We’ve entered that part of the season where the prospect landscape changes a bit. For starers, there is less on ice action for certain teams around the holiday break, especially for college players. Meanwhile, others have left their actual teams and headed to various camps for their home countries, as preparations are well underway for the upcoming World Junior Championships in the Czech Republic – which kick off next week on Boxing Day. Yes, it truly is the most wonderful time of the year.
What's the commonality?
+ Kucherov, Laine, Stamkos, Hedman, Weber, Ovechkin, Getzlaf, Oshie, Doughty etc
All played at the #WorldJuniors
— John Hoven | The Mayor (@mayorNHL) December 14, 2019
The Kings have nine players invited to their respective camps:
CAN – Aidan Dudas, Akil Thomas
CZE – Lukáš Pařík
FIN – Kim Nousiainen, Rasmus Kupari
SWE – Samuel Fagemo, Tobias Björnfot
USA – Alex Turcotte, Arthur Kaliyev
Aside from the United States, most of the rosters have endured cuts and potential participants have been sent home. All signs point to the Kings nine making it through to the tournament (more below).
Samuel Fagemo: Forward, Frölunda HC, SHL (2nd round pick in 2019)
Regular season: 6 goals, 5 assists, plus-4, 4 PIM in 20 games played
As noted in previous Prospect Trackers, players overseas often play in several tournaments on top of their assigned league. In the case of Frölunda, the returning CHL champs are hopeful of a repeat performance. In the quarterfinals, the Indians got revenge in Game 2 against Biel-Bienne with a 4-3 win. However, these tournaments are a bit different – each round only sees the teams play their opponent twice. In the event of a split in games, goal differential is used to determine the winner. However, since Biel won the first contest 3-2, their goal differential was even. Overtime was used to settle this matchup. With an unusual 5-3 “overtime” win, Frölunda advanced to CHL’s semifinals.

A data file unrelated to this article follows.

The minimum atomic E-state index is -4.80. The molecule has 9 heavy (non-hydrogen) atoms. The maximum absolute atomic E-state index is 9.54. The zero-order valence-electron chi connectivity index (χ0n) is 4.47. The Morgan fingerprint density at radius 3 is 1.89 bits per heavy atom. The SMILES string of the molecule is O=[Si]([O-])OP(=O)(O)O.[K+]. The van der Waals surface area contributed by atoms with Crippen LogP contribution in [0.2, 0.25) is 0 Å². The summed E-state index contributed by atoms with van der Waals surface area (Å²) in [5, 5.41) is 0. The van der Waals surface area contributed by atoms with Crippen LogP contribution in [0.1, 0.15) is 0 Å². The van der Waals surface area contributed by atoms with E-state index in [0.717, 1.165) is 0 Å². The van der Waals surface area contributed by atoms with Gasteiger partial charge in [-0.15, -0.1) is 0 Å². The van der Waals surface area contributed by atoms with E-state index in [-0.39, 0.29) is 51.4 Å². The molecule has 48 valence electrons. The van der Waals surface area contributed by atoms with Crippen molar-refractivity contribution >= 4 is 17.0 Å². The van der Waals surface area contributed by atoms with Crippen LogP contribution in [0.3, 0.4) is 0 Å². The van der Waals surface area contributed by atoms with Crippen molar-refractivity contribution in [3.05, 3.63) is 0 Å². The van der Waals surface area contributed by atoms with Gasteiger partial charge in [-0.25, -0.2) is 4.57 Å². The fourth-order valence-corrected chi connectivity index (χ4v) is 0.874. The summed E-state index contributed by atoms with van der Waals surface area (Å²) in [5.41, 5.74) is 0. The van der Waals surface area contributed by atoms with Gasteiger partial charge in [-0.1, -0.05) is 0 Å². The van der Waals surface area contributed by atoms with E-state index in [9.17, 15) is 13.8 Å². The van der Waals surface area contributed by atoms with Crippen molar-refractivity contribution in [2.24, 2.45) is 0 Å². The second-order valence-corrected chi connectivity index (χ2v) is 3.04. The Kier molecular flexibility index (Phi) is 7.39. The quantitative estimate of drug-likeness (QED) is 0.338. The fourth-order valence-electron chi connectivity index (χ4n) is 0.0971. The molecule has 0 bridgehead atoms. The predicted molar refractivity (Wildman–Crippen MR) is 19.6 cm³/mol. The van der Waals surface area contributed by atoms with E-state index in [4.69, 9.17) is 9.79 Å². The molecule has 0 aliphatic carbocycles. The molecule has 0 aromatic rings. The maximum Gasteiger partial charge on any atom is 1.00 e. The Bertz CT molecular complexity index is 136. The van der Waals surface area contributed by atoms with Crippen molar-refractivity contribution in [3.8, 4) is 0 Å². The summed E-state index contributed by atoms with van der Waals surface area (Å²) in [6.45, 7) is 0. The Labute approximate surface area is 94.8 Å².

As if Fagemo has not received enough good news, he was also added on Team Sweden’s WJC roster along with fellow 2019 Kings pick and countryman Tobias Björnfot. While the roster is not set in stone quite yet, both are expected to wear Tre Kronor on December 26th.
Jacob Moverare: Defense, Frölunda HC, SHL (4th round pick in 2016)
Regular season: 5 goals, 6 assists, plus-13, 6 PIM in 23 games played
No SHL action this week for Moverare and company, yet he picked up an assist in the aforementioned 5-3 overtime win to help his team stay alive in CHL tournament play.
Kim Nousiainen: Defense, KalPa, Liiga (4th round pick in 2019)
Regular season: 2 goals, 5 assists, minus-4, 24 PIM in 30 games played
It’s all about Team Finland and the WJC right now, with the junior national team having already made 11 cuts to their roster — and only two more to go before finalizing the group. Fellow Kings prospect Rasmus Kupari, who was part of the gold medal winning team last year, is a virtual lock for the team. Defending their crown from last year will be a challenge, as they will be without top players Kaapo Kakko (NHL) and Anton Lundell (2020 top prospect out due to injury), but we expect both Kings draft picks to play big roles.